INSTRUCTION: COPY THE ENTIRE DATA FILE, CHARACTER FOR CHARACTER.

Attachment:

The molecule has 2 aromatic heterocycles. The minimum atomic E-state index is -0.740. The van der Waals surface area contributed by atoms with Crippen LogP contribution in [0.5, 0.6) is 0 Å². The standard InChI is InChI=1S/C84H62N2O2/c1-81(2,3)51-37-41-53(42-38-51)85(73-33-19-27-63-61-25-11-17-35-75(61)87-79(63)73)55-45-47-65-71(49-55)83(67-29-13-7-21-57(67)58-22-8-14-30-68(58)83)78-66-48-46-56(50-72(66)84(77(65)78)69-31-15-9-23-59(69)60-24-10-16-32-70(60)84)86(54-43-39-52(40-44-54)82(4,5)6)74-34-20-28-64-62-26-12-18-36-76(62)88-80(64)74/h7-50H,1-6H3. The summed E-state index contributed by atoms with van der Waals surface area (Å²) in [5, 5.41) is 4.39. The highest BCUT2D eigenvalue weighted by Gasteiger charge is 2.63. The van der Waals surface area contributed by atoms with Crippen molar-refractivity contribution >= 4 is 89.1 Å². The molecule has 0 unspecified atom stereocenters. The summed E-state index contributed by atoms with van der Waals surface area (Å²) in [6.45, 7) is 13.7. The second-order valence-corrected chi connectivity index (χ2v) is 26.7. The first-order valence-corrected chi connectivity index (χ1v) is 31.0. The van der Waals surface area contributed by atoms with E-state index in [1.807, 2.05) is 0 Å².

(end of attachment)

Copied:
The molecule has 2 aromatic heterocycles. The minimum atomic E-state index is -0.740. The van der Waals surface area contributed by atoms with Crippen LogP contribution in [0.5, 0.6) is 0 Å². The standard InChI is InChI=1S/C84H62N2O2/c1-81(2,3)51-37-41-53(42-38-51)85(73-33-19-27-63-61-25-11-17-35-75(61)87-79(63)73)55-45-47-65-71(49-55)83(67-29-13-7-21-57(67)58-22-8-14-30-68(58)83)78-66-48-46-56(50-72(66)84(77(65)78)69-31-15-9-23-59(69)60-24-10-16-32-70(60)84)86(54-43-39-52(40-44-54)82(4,5)6)74-34-20-28-64-62-26-12-18-36-76(62)88-80(64)74/h7-50H,1-6H3. The summed E-state index contributed by atoms with van der Waals surface area (Å²) in [5, 5.41) is 4.39. The highest BCUT2D eigenvalue weighted by Gasteiger charge is 2.63. The van der Waals surface area contributed by atoms with Crippen molar-refractivity contribution >= 4 is 89.1 Å². The molecule has 0 unspecified atom stereocenters. The summed E-state index contributed by atoms with van der Waals surface area (Å²) in [6.45, 7) is 13.7. The second-order valence-corrected chi connectivity index (χ2v) is 26.7. The first-order valence-corrected chi connectivity index (χ1v) is 31.0. The van der Waals surface area contributed by atoms with E-state index in [1.807, 2.05) is 0 Å².